Photo credit: Chuck Kennedy
Former First Lady Michelle Obama, hosts a roundtable discussion with students at Frank W. Ballou Senior High School in Washington, DC Feb. 27, 2017. Joining the students are Antwan Wilson, Chancellor, DC Public Schools and Cara Fuller, Principal, Ballou High School STAY
Over the course of a few years, Mrs. Obama and Reach Higher hosted events across the country encouraging students to own their futures by completing their education beyond high school, whether at a two-year school, a four-year university, or through an industry-recognized certification program. She moved the needle on FAFSA completion and recognized school counselors for the first time at the White House. She was building an influential legacy that would resonate with students long after she left 1600 Pennsylvania Avenue. But she knew it was not enough.
In February 2016, Mrs. Obama asked to visit small groups of students at schools in Washington, DC. She wanted to talk to kids in an “off-the-record” setting to get a sense of what they were feeling and to offer the advice she wished she had received as a high school senior. Most importantly, she wanted to impart to the students that if she could set her sights high and succeed, then any of them could do the same thing. She was no different than they, and she expected them to do great things.
She visited Paul Laurence Dunbar High School first, a school with a long, special history in Washington, DC, meeting with high school juniors and seniors who were surprised to see her walk into their school library. The students and teachers at the school were told that the school district’s chancellor was the guest of honor. Imagine their surprise when the first lady of the United States walked through the door.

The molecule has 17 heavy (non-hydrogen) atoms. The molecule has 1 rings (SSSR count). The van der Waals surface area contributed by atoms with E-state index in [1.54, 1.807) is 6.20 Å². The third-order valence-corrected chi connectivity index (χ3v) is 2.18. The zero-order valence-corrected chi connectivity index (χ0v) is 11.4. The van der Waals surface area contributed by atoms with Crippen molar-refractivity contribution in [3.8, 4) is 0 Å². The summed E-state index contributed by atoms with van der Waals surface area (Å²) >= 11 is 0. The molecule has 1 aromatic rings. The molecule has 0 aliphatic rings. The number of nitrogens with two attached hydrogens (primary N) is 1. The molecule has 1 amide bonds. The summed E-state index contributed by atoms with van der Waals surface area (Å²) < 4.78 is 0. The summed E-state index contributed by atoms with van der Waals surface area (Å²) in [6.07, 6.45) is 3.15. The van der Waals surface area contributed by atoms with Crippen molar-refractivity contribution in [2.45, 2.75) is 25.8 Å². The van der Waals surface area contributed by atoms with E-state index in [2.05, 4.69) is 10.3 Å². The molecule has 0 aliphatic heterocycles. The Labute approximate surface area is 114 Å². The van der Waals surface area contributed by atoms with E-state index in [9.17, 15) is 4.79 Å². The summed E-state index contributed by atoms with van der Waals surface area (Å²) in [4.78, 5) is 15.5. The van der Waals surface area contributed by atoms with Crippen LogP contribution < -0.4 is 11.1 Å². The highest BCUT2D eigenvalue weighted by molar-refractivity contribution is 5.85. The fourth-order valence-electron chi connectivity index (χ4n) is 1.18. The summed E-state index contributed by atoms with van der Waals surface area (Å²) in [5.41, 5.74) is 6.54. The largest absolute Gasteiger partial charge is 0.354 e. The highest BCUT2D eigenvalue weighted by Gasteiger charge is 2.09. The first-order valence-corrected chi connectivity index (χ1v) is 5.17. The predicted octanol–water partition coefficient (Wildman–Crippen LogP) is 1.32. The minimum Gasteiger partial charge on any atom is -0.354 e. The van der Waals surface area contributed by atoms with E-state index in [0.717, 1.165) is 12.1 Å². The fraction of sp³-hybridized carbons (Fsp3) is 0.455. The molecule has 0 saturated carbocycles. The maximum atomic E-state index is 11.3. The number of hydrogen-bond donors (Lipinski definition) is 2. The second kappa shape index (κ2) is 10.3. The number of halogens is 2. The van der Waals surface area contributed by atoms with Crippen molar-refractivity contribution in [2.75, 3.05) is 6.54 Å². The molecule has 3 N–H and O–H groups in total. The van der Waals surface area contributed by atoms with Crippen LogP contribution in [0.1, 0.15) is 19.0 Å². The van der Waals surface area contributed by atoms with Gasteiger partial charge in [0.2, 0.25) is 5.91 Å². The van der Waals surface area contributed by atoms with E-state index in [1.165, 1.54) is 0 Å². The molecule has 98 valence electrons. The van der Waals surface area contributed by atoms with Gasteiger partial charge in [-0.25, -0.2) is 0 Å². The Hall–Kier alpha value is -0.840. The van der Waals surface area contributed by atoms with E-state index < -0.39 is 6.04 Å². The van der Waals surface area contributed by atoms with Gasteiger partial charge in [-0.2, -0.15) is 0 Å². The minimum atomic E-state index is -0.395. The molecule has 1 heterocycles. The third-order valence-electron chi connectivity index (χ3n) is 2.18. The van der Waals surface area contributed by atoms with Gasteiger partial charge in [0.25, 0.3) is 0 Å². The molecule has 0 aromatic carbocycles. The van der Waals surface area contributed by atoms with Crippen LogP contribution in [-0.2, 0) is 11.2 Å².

After a round of hugs, Mrs. Obama joined the conversation, imparting knowledge about applying to college, navigating financial aid, taking tough classes, and even about the missteps she took as a college freshman. The students listened attentively, supported one another, and remained shocked that Michelle Obama was actually visiting them.
By the end of 2016, the First Lady had visited three schools and invited one class to meet her at the White House. She made it clear to her staff that her first priority as a former first lady and new full time resident of Washington, DC, was to continue meeting with students, her new neighbors.
Each visit has been unique. Some students want to know what it is like to live at the most famous address in our country. Others want to know what advice she would give to them about overcoming fears and doubts. All of them ask to take a picture, and Mrs. Obama always obliges.
She wanted to celebrate International Women’s Day with young women, so DC Chancellor Antwan Wilson arranged for her to meet with a group of students—some of whom had recently immigrated to the United States—at Cardozo Education Campus. They spoke for about an hour, starting with a discussion about their school, with one student sharing that Mrs. Obama had given her the courage to speak up in class and to start an anti-bullying campaign. The girls took Mrs. Obama’s advice about going to college and remaining true to their dreams. And, as always, she took a picture with the students.
To learn more about our movement, particularly our upcoming College Signing Day on May 5th, go to www.bettermakeroom.org. And follow us on Twitter at @ReachHigher and @BetterMakeRoom, and on Instagram at @ReachHigher2020 and @BetterMakeRoom.